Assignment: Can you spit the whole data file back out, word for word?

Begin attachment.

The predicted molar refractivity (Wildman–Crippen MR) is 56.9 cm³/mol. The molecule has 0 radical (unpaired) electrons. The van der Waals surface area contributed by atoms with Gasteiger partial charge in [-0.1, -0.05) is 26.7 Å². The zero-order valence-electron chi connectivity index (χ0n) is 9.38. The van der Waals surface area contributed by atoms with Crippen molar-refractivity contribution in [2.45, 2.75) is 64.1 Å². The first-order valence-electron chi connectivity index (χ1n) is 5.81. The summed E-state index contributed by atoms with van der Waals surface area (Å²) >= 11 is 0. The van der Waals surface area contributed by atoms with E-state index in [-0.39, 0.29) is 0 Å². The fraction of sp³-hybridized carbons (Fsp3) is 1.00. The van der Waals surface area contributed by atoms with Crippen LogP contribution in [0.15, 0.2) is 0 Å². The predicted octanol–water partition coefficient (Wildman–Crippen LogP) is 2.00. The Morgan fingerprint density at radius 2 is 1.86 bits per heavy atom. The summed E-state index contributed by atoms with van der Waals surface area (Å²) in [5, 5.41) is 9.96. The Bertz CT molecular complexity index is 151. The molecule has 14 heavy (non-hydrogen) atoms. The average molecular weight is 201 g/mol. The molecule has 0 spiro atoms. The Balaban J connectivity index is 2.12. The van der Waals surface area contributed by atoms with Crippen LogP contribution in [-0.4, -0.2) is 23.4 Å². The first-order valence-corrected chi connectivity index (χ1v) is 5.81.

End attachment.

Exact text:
The predicted molar refractivity (Wildman–Crippen MR) is 56.9 cm³/mol. The molecule has 0 radical (unpaired) electrons. The van der Waals surface area contributed by atoms with Gasteiger partial charge in [-0.1, -0.05) is 26.7 Å². The zero-order valence-electron chi connectivity index (χ0n) is 9.38. The van der Waals surface area contributed by atoms with Crippen molar-refractivity contribution in [2.45, 2.75) is 64.1 Å². The first-order valence-electron chi connectivity index (χ1n) is 5.81. The summed E-state index contributed by atoms with van der Waals surface area (Å²) >= 11 is 0. The van der Waals surface area contributed by atoms with E-state index in [-0.39, 0.29) is 0 Å². The fraction of sp³-hybridized carbons (Fsp3) is 1.00. The van der Waals surface area contributed by atoms with Crippen LogP contribution in [0.15, 0.2) is 0 Å². The predicted octanol–water partition coefficient (Wildman–Crippen LogP) is 2.00. The Morgan fingerprint density at radius 2 is 1.86 bits per heavy atom. The summed E-state index contributed by atoms with van der Waals surface area (Å²) in [5, 5.41) is 9.96. The Bertz CT molecular complexity index is 151. The molecule has 14 heavy (non-hydrogen) atoms. The average molecular weight is 201 g/mol. The molecule has 0 spiro atoms. The Balaban J connectivity index is 2.12. The van der Waals surface area contributed by atoms with Crippen LogP contribution in [-0.4, -0.2) is 23.4 Å². The first-order valence-corrected chi connectivity index (χ1v) is 5.81.